*12 million blogs is completely fictitious. I have no idea how many blogs there are in the world.
“There is no point at which you can say, ‘Well, I’m successful now. I might as well take a nap.’”
-Carrie Fisher, Wishful Drinking
Of all the great talents we have lost this year, this loss hits especially hard. I shudder to think of what more might be in store in these last four days of this watershed year.
Why this hits hard: when you’re an adult, yet you still dress up as Princess Leia once a year, that means the roles played by Carrie Fisher have transcended run-of-the-mill stardom in your life.
But it’s not just her integral part in the whole Star Wars galaxy. I’ve admired Carrie Fisher the writer for decades now. I remember reading all the promotional material around Postcards from the Edge when I was in college. She published the book during my first year, and the movie came out toward the end of my time in school. I took note of both her honesty and fearlessness.
It was also around that time that I discovered Carrie Fisher was a much-sought-after script doctor. Back then, I’m not sure I knew that such a vocation even existed. I wish I could say I have since become a script doctor or ghostwriter of some renown, but I would not be emulating Carrie Fisher’s honesty if I did. But the point is that I still have that aspiration, due, in large part, to her.
And of all the work she’s done in movies, either on the screen or as a writer, there is one tiny cameo role that stands out in my memory. It’s in Jay and Silent Bob Strike Back. I think Carrie Fisher has less than two minutes of screen time. But the context, the comedic timing, the dialogue is all so pitch perfect; it’s hard to forget.
I’ll leave you with one last quote attributed to Carrie Fisher. I don’t know where it’s from:
I don’t want my life to imitate art, I want my life to be art.
I hope she realized before the end that she managed to accomplish this—in funny, fiery, and downright heroic fashion.
So, I saw Rogue One on Friday. And I’ll try to keep what I’m about to write spoiler free. Since it seems I’m inherently unable to write a straight-up review anyway, that shouldn’t be too hard.
I feel kind of bad that Rogue One: A Star Wars Story hasn’t received the same level of hype as Star Wars: The Force Awakens. (Though, to be sure, the amount of hype out there is more than sufficient.) Because I thought it was a really good movie, possibly a notch above last year’s offering. I enjoyed Rogue One more than The Force Awakens.
All of what I’m about to write has been touted before, so I don’t think I’m spoiling anything: Rogue One is meant as a stand-alone story. There’s no crawl at the beginning, signaling it’s not part of the (now) seven-episode Star Wars story arc. Which I guess is why it’s not getting the same amount of hype as Episode Seven, or (I can only imagine) what next year’s Episode Eight will get.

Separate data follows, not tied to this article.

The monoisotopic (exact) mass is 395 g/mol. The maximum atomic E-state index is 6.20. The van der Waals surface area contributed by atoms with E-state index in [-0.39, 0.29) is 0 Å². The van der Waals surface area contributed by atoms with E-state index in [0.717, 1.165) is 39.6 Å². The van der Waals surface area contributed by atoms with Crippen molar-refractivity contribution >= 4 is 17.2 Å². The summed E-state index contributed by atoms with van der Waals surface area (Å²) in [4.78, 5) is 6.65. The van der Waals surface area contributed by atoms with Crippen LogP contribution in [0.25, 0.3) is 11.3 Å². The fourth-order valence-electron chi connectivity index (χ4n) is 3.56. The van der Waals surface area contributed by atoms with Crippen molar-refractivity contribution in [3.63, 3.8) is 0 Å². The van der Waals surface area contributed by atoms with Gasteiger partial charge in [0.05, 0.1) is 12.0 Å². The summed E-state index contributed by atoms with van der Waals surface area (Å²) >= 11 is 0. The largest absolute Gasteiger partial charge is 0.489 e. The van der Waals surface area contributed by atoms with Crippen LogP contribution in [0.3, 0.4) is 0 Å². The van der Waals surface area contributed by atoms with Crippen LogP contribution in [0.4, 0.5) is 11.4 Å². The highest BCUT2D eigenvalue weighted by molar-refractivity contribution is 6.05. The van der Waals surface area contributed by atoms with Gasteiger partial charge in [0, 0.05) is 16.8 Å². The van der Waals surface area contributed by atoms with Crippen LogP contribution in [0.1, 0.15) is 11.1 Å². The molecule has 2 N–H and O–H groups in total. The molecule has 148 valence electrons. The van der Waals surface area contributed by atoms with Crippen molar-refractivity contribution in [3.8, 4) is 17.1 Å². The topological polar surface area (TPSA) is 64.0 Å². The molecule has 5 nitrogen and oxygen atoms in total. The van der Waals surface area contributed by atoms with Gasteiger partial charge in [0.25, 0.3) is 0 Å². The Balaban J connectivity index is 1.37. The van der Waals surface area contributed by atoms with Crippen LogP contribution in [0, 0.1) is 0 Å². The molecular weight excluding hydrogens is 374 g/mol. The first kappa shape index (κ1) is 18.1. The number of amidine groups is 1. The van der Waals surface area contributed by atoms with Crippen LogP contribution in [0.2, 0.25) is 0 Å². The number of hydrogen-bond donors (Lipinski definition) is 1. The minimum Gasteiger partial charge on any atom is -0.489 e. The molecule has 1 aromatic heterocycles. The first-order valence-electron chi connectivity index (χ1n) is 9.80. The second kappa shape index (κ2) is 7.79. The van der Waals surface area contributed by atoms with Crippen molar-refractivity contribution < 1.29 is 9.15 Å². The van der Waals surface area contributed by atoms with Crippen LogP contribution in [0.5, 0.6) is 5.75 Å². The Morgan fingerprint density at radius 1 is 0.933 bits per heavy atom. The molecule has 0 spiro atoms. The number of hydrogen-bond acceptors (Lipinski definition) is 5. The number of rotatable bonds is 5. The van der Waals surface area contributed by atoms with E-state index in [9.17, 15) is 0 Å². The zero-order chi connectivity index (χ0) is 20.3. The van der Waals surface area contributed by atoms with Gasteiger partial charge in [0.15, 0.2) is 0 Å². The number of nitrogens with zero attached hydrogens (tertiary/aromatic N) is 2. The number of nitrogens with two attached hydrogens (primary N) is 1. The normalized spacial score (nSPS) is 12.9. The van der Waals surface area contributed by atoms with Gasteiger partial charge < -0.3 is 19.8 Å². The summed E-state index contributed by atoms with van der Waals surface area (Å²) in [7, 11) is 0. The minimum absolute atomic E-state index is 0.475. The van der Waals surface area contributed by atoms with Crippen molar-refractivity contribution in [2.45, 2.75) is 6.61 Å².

A nice byproduct of the lessened hype: I didn’t need to implement the same level of planning as I did for The Force Awakens. Husband Tim and I prefer to watch the standard viewings—no IMAX or other vertigo-inducing formats for us. (Even though the IMAX poster is probably my favorite of all of them). So it was pretty easy to secure tickets for an early evening show, and we had our pick of seats in the theater.
Here, in no particular order, are the reasons I enjoyed Rogue One:
No cliffhangers. Unlike The Force Awakens, with everyone still wondering about Rey’s parentage, at the end of Rogue One, I was left satisfied that this story has concluded.
The director, Gareth Edwards, also directed 2014’s Godzilla.
Rogue One sufficiently explained something about the Death Star that had always bothered me.
Rogue One is a really good war movie, with the characters finding strength they didn’t know they had, making sacrifices, and doing a bunch of stuff for a greater cause than their own individual interests.
One of the first trailers for the movie led me to believe the filmmakers might try to make the lead character, Jyn Erso (played by Felicity Jones), a knock-off of Katniss Everdeen from The Hunger Games. Which would have been a shame, because there’s no need to borrow from another storyline—Star Wars has the architecture for great female characters. So I was relieved that I didn’t get that sense at all. I loved the character and Jones’ portrayal. My only comment is that I wouldn’t have minded seeing a few more female combatants in the Rogue One crew.
K-2SO. I’ll try to keep this brief. Hands-down my favorite droid in all of Star Wars. While I love R2-D2, and was just as captivated by BB-8’s cuteness as most everyone else, K-2SO is everything I love in a mechanical humanoid character. It’s almost as if Douglas Adams’s marvelous Marvin the Paranoid Android got reincarnated into a reprogrammed Imperial security droid.
K-2SO, part two. Alan Tudyk. A.k.a. Wash from Firefly. Alan Tudyk is K-2SO. I’m going to make a fool of myself geeking out over Alan Tudyk. So I’m going to stop here.
Anyway, if you like war movies, and Star Wars, go see Rogue One. I don’t think you’ll be disappointed.